This “anthropological SF” book has a somewhat confusing history. In 1975 Michael Bishop published his debut, A Funeral For The Eyes Of Fire. It didn’t sell well, but Bishop continued writing – books like Catacomb Years and Transfigurations. In 1978 David Hartwell of Pocket Books offered Bishop a contract to rewrite his first novel. The result was published in 1980 as Eyes Of Fire, with a cover almost identical to the first edition. To make things even more confusing, in 1989 Kerosina Books published that new version under the exact same title as the debut, something Bishop would have liked to have done in 1980 too, but didn’t, to avoid confusing potential readers. In 2015 Kudzu Planet reprinted the 1980 version, also as A Funeral For The Eyes Of Fire, yet again with another cover.
All that explains why Goodreads at the moment still has just one entry for the two texts. Both books differ tremendously however, and the differences are chronicled quite detailed in the 1989 edition, most explicitly in an afterword by Ian Watson, as well as in the extensive foreword by Bishop himself. Just to be clear, Bishop prefers the second version: he will not allow a reprint of the first book.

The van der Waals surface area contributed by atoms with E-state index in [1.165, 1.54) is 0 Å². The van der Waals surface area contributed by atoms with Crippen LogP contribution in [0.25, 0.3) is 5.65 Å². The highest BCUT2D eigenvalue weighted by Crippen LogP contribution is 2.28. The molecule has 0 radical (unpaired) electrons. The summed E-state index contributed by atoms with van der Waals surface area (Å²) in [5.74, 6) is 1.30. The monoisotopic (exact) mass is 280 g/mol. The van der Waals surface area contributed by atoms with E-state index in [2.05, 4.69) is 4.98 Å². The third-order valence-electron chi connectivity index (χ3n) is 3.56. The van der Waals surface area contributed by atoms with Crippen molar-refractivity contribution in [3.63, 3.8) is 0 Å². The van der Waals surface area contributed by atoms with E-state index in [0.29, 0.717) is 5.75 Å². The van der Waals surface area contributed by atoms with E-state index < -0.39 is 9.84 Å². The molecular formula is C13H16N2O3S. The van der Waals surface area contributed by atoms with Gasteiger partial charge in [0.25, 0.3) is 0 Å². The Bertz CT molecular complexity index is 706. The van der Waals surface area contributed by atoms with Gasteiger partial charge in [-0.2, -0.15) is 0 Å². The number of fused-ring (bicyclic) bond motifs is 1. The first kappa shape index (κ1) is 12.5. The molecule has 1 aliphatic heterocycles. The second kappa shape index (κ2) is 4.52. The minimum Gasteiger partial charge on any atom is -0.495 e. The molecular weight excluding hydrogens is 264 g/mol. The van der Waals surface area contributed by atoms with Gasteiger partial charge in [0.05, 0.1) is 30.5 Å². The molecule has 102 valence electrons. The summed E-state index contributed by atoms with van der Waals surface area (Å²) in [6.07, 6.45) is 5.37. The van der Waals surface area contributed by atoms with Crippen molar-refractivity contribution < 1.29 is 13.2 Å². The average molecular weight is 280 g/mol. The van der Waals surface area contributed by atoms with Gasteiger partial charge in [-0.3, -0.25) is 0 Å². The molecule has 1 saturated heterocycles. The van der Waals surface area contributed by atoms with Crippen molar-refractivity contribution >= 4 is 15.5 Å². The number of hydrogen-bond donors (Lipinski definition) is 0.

The differences are not a matter of rephrasing some sentences and the addition or subtraction of a few scenes. This is not simply a director’s cut like Green Earth. While the overall idea of the plot and the philosophical foundations of the story are more or less the same, the two protagonists have a very different relation to each other, the aliens’ anatomy differs, and the social reality on the planet were the bulk of the story is set, is significantly different. And while the debut had a first person narrator, this is a third person narrative. The fact that nearly all names are changed too isn’t even that important.
Anyhow, it seems like Bishop took the basic ideas of his debut, and wrote a whole new book. Watson puts it like this:
The new novel is far more disciplined and tauter; but where another writer might merely have pruned excesses, Bishop has not merely reorchestrated but has written an entirely different symphony based on the same themes – and on several new ones.
Just to be clear: I’ve read the 1989 edition, and so this review can double as a review for 1980’s Eyes Of Fire too. Continue reading